The Wilkes County Schools Board of Education is joining Johnston County Schools in a pair of lawsuits against the State Retirement System, after it, too, was given a bill to help pay for the pension of its newly-retired school superintendent, which also exceeded a recently created state cap.
An updated list of government agencies that owe the retirement system for the high pensions says Wilkes County Schools has the second highest bill at $583,000 and Johnston County Schools has the fourth highest at $435,913. The UNC Health Care System, which was handed the highest bill, owes $1.07 million.
“That is totally beyond the scope of what that statue was intended to prevent,” Fred Johnson, Wilkes County school board attorney, said.
The two school systems owe that money because their outgoing superintendents’ pensions exceeded a recently created state cap designed to keep high-earning employees from boosting their pensions as they neared retirement. The retirement system says Wilkes County Schools and Johnston County Schools gave their outgoing superintendents salary boosts near the end of their careers. And when they retired, those boostsdid not catch up with their contributions to the state retirement system.
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The bill represents the amount above what the state can pay the retired superintendents under the new cap.
For Johnston County in particular, retirement officials have said because former superintendent Ed Croom’s contract allowed him to convert roughly $44,000 in benefits to salary, his pension spiked.
He also received two $25,000 annuity payments before he retired. However, he has given that money back. It is unclear whether the payments had an effect on the bill. State Retirement officials declined to comment, and Johnston County officials could not provide proof that it didn’t. However, the bill was lowered after Croom gave payments back.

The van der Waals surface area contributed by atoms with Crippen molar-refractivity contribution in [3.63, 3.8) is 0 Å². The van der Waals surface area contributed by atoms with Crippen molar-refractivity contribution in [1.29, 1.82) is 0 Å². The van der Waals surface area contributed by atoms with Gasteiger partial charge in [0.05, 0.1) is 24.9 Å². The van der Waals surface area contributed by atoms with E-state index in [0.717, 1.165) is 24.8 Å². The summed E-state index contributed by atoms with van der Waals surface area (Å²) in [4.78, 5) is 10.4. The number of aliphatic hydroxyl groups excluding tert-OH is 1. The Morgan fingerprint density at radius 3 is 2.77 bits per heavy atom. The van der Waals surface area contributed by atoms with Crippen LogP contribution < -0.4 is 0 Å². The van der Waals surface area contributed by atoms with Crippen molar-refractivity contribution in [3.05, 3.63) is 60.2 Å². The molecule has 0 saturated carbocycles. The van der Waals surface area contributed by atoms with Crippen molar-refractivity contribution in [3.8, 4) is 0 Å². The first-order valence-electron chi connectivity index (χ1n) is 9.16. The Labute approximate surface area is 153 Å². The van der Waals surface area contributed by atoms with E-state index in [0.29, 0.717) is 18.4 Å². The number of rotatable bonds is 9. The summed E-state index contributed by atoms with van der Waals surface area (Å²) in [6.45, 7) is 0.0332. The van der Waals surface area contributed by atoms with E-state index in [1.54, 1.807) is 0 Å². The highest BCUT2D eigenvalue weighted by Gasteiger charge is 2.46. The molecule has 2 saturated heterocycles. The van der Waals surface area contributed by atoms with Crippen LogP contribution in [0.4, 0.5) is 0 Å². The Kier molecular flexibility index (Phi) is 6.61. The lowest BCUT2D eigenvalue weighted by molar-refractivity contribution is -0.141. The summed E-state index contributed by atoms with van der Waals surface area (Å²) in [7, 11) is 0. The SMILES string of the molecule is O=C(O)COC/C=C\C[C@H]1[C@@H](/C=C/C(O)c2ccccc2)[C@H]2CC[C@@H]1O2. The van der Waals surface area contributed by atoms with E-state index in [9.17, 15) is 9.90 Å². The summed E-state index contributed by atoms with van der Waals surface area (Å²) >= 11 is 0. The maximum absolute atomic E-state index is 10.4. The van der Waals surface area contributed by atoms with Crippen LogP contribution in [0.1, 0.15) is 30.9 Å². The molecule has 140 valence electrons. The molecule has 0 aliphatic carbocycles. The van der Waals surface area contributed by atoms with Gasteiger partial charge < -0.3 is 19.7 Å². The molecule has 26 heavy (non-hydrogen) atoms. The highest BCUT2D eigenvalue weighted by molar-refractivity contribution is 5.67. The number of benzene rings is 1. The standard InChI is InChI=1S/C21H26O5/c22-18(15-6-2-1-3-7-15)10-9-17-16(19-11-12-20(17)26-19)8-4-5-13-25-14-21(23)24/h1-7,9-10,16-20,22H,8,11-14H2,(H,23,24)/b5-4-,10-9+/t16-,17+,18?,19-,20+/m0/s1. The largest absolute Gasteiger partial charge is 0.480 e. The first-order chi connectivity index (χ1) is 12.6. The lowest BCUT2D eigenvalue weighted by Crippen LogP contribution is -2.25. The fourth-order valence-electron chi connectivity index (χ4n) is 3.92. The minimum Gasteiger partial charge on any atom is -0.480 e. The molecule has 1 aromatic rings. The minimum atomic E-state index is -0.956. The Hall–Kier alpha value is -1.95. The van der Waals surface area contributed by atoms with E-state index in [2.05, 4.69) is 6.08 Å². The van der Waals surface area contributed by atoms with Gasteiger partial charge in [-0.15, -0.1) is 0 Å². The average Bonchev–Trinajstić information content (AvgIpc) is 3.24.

Most state and local pensions are based on an employee’s four highest consecutive years of employment. A 2013 News & Observer series, “Checks Without Balances,” showed some community college boards had converted tens of thousands of dollars in perks to salary for college presidents as they neared retirement. As a result, their pensions were inflated.
The number of governmental agencies on the hook for pension bills continues to rise. As of May 20, 46 agencies were charged. Twenty-nine have paid their bills, while 17, including Johnston County Schools and Wilkes County Schools have not.
Some, who were charged, say the billings have nothing to do with sneaky pay increases to boost pensions, and were actually the result of promotions from within the agency.
That is what Johnston County Schools is also arguing in its lawsuit. Throughout Croom’s career he had moved up through the ranks, starting as a teacher. In 2008, Croom was promoted from associate superintendent to superintendent. His total compensation increased from $149,565 as associate superintendent to $228,573 as superintendent.
But his contract also allowed him to convert his benefits to salary.
The school board announced last month that it had filed two lawsuits against the state retirement system. One was filed in the Office of Administrative Hearings. The school board believes that the Retirement System did not follow correct procedure and “acted arbitrarily and capriciously” in its assessment of the Johnston County Schools.
The other was filed in Wake County Superior Court. The school board claims the retirement system violated the state’s Administrative Procedure Act when it set the formula for determining the cap on retirement benefits.
The school board has said that the law was put in place after it had given Croom his contract, and that it should not be subject to a penalty.
Brad Young, a spokesperson, with the State Treasurer’s Office declined to comment, citing pending legal matters.
With Wilkes County Schools joining the lawsuit, Johnston County Schools is now paying $13,338 in legal fees to Tharrington Smith LLC, half the bill.